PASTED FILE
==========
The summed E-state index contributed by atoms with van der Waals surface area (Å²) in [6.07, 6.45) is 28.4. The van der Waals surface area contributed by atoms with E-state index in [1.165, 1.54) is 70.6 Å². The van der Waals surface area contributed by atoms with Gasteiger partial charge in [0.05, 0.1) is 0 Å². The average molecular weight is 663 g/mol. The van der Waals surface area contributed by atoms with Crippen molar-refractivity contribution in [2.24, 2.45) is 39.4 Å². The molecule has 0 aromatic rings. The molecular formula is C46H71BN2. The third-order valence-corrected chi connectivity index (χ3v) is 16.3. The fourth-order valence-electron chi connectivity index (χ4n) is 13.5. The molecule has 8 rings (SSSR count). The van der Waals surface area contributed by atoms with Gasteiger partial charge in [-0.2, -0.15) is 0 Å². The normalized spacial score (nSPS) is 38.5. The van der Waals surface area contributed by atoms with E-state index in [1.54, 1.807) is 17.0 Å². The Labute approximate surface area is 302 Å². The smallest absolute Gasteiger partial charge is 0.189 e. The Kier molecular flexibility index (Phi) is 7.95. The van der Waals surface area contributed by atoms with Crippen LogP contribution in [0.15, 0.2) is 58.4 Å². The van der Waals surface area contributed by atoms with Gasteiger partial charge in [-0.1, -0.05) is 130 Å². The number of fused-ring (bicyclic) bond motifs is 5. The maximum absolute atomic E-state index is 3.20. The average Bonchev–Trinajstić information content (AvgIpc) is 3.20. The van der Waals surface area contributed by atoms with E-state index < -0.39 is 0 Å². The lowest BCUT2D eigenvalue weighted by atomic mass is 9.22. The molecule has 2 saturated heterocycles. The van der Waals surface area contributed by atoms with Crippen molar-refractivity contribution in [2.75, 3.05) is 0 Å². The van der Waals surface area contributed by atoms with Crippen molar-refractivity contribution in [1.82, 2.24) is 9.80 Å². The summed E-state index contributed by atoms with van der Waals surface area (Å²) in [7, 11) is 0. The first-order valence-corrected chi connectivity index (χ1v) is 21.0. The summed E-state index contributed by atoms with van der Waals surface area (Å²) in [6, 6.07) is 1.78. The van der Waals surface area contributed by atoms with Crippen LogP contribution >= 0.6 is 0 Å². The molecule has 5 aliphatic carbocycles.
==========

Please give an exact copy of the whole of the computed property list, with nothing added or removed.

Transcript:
The summed E-state index contributed by atoms with van der Waals surface area (Å²) in [6.07, 6.45) is 28.4. The van der Waals surface area contributed by atoms with E-state index in [1.165, 1.54) is 70.6 Å². The van der Waals surface area contributed by atoms with Gasteiger partial charge in [0.05, 0.1) is 0 Å². The average molecular weight is 663 g/mol. The van der Waals surface area contributed by atoms with Crippen molar-refractivity contribution in [2.24, 2.45) is 39.4 Å². The molecule has 0 aromatic rings. The molecular formula is C46H71BN2. The third-order valence-corrected chi connectivity index (χ3v) is 16.3. The fourth-order valence-electron chi connectivity index (χ4n) is 13.5. The molecule has 8 rings (SSSR count). The van der Waals surface area contributed by atoms with Gasteiger partial charge in [-0.2, -0.15) is 0 Å². The normalized spacial score (nSPS) is 38.5. The van der Waals surface area contributed by atoms with E-state index in [1.54, 1.807) is 17.0 Å². The Labute approximate surface area is 302 Å². The smallest absolute Gasteiger partial charge is 0.189 e. The Kier molecular flexibility index (Phi) is 7.95. The van der Waals surface area contributed by atoms with Crippen LogP contribution in [0.15, 0.2) is 58.4 Å². The van der Waals surface area contributed by atoms with Gasteiger partial charge in [-0.1, -0.05) is 130 Å². The number of fused-ring (bicyclic) bond motifs is 5. The maximum absolute atomic E-state index is 3.20. The average Bonchev–Trinajstić information content (AvgIpc) is 3.20. The van der Waals surface area contributed by atoms with E-state index < -0.39 is 0 Å². The lowest BCUT2D eigenvalue weighted by atomic mass is 9.22. The molecule has 2 saturated heterocycles. The van der Waals surface area contributed by atoms with Crippen molar-refractivity contribution in [2.75, 3.05) is 0 Å². The van der Waals surface area contributed by atoms with Crippen molar-refractivity contribution in [1.82, 2.24) is 9.80 Å². The summed E-state index contributed by atoms with van der Waals surface area (Å²) in [7, 11) is 0. The first-order valence-corrected chi connectivity index (χ1v) is 21.0. The summed E-state index contributed by atoms with van der Waals surface area (Å²) in [6, 6.07) is 1.78. The van der Waals surface area contributed by atoms with Crippen LogP contribution >= 0.6 is 0 Å². The molecule has 5 aliphatic carbocycles.